"Get on." he said.
And up the mountain through the mud we rode. The truck was already turning around to put itself in position to load the bikes. Kevin (?) and his two sons were already at work. All of us worked together to turn the bike around. They had a ramp and with a great deal of effort, owing to a very slowly turning rear wheel, we got the bike positioned along with all of my gear in the the bed of the truck. It was properly dark now. A layer of ice covered everything.
We drove down to where the other two bikes were and we repeated the process. Allen's rear wheel wouldn't turn at all making it much more difficult to load. But all of us working together, we got it done and after a while had both bikes and all the gear loaded in the truck. It was approaching 10:30 PM. There was some question of what to do with Martin's bike. He didn't want to ride it back down the mountain through the muck in this pitch black moonless night. Allen certainly didn't want to. We didn't want to leave it so I was going to offer when Kevin said, "My son can ride it down for you."
His son got on the bike and familiarized himself with the controls and then slip sliding made his way ahead on the trail. We said our goodbyes and thankyous to Mr. Anderson and piled into the truck.
We passed Kevin's son who started following. It was an impressive feat to ride an unfamiliar bike in those conditions. Kevin was unconcerned. Kevin told stories of hunting and mountain lions. He talked about a friend of his who had been stalked by one.
It was approaching midnight when we arrived at the motel. Allen had gotten two rooms reserved for us while we were up on the mountain.
We drove into the parking lot and in relatively short order had the bikes unloaded leaving clumps of mud everywhere.
We thanked Kevin profusely. He charged us a quarter of what I thought it would cost.
This could not have turned out better. I took the upstairs room, dropped my gear, let people concerned with my untimely demise know that I was ok, and heard from Bruce.
He said he could come get me the next day and bring me and the bike down to Los Alamos where I could fix it at my leisure. It's an over 19 hour round trip. I had been thinking about how fortunate I had been today between making it across the snow covered pass and then being able to be rescued on Mud Mountain. I already knew in my gut that I wasn't going to be continuing on the trail. It has gotten too late in the season and the passes ahead and much further North represent an unacceptable risk. Going around the passes on pavement doesn't appeal to me for this trip. I've been to Oregan four times on a motorcycle now?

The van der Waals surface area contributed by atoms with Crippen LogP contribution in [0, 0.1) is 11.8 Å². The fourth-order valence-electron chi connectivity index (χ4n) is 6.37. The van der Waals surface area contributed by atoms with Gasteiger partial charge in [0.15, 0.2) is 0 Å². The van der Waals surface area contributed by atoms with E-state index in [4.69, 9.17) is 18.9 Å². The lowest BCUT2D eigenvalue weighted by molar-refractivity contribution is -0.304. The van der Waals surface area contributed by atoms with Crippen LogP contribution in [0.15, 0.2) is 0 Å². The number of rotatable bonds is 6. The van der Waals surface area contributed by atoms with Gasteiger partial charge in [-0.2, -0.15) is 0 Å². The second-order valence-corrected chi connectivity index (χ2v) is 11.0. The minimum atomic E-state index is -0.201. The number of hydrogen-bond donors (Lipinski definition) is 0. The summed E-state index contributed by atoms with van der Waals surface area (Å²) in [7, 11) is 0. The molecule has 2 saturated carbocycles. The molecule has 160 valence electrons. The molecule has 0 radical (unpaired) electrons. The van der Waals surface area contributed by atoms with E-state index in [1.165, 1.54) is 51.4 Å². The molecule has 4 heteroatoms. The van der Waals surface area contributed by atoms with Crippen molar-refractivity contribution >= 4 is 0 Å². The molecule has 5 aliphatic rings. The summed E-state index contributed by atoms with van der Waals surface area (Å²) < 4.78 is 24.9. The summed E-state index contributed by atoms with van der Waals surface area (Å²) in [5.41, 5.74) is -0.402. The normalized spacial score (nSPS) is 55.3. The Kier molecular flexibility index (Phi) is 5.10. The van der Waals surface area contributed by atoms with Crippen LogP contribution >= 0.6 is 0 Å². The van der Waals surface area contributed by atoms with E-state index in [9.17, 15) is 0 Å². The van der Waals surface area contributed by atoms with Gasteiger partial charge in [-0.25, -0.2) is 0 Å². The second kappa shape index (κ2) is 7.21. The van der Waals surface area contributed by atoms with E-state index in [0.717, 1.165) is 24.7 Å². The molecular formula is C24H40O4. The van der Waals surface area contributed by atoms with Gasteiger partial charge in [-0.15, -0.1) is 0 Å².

My 2016 Trans America Trail trip was over.
I am so fortunate to have the best of friends I do. I reluctantly agreed. It's a huge order but I figured if I was at Bruce's for a bit I could help him turn wrenches on his new (to him) bike and get that on the road. It would also be good to hang out with him.
I then promptly fell asleep. It would take me many days to recover from today's effort.
The next morning the proprietor of the motel let me use a hose to get most of the mud off the bike. This was going to make it much more convenient than I was imagining. I didn't want to muddy up Bruce's driveway. The amount of mud that came off the bike was simply astounding. They say that sculpting is the art of removing everything that is not the sculpture.
I call this sculpture, "Motorcycle".
Towards the late afternoon Bruce arrived ahead of schedule. He had made really good time. With the help of the others we had the bike loaded up and we were on our way. Allen and Martin, the last I heard, were going to continue.
We drove for several hours and because all rooms were booked in Green River drove all the way to Monticello. The next morning we had breakfast at this funky little coffee shop where I saw a man walk in wearing a TAT t-shirt.
I immediately recognized him as the Brit in the Land Rover who I had heard of. His name is Kevin Baldwin and the site on his truck is www.mudstuff.co.uk. It's such a small TAT world.
A number of hours later we arrived at Bruce's house in Los Alamos. I've been here since and in the interim we've gotten his bike put together and my bike is operational again. Tomorrow, I should be making the slow pavement only ride homeward.
I have the suspicion that my time on the mountain, about which I could easily write so much more, has altered me. That could have gone very badly and I cannot fathom how fortunate I have been. It is a dangerous thing we do and one not to be done too lightly.
But just because it is dangerous does not mean it should not be done.